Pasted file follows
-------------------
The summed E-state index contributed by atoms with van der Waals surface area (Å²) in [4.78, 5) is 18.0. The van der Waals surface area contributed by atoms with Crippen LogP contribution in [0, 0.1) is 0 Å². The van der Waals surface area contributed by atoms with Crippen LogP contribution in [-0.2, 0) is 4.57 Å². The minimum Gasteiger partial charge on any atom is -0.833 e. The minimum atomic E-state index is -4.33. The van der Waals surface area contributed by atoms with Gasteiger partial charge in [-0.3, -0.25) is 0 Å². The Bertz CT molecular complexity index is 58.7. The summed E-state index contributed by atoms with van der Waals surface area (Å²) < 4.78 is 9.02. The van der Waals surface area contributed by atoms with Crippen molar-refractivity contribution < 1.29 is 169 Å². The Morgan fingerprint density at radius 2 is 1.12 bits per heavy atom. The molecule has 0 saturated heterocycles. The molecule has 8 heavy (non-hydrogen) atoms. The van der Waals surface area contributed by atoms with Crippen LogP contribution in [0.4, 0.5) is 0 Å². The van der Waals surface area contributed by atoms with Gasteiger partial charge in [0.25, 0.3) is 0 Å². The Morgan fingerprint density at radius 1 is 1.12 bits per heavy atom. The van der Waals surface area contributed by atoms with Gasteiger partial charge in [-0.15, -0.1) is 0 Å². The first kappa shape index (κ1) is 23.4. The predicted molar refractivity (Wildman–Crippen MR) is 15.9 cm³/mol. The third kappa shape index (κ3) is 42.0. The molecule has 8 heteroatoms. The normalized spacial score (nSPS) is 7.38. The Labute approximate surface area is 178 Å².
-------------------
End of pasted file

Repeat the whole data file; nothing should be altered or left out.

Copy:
The summed E-state index contributed by atoms with van der Waals surface area (Å²) in [4.78, 5) is 18.0. The van der Waals surface area contributed by atoms with Crippen LogP contribution in [0, 0.1) is 0 Å². The van der Waals surface area contributed by atoms with Crippen LogP contribution in [-0.2, 0) is 4.57 Å². The minimum Gasteiger partial charge on any atom is -0.833 e. The minimum atomic E-state index is -4.33. The van der Waals surface area contributed by atoms with Gasteiger partial charge in [-0.3, -0.25) is 0 Å². The Bertz CT molecular complexity index is 58.7. The summed E-state index contributed by atoms with van der Waals surface area (Å²) < 4.78 is 9.02. The van der Waals surface area contributed by atoms with Crippen molar-refractivity contribution < 1.29 is 169 Å². The Morgan fingerprint density at radius 2 is 1.12 bits per heavy atom. The molecule has 0 saturated heterocycles. The molecule has 8 heavy (non-hydrogen) atoms. The van der Waals surface area contributed by atoms with Crippen LogP contribution in [0.4, 0.5) is 0 Å². The van der Waals surface area contributed by atoms with Gasteiger partial charge in [0.25, 0.3) is 0 Å². The Morgan fingerprint density at radius 1 is 1.12 bits per heavy atom. The van der Waals surface area contributed by atoms with Gasteiger partial charge in [-0.15, -0.1) is 0 Å². The first kappa shape index (κ1) is 23.4. The predicted molar refractivity (Wildman–Crippen MR) is 15.9 cm³/mol. The third kappa shape index (κ3) is 42.0. The molecule has 8 heteroatoms. The normalized spacial score (nSPS) is 7.38. The Labute approximate surface area is 178 Å².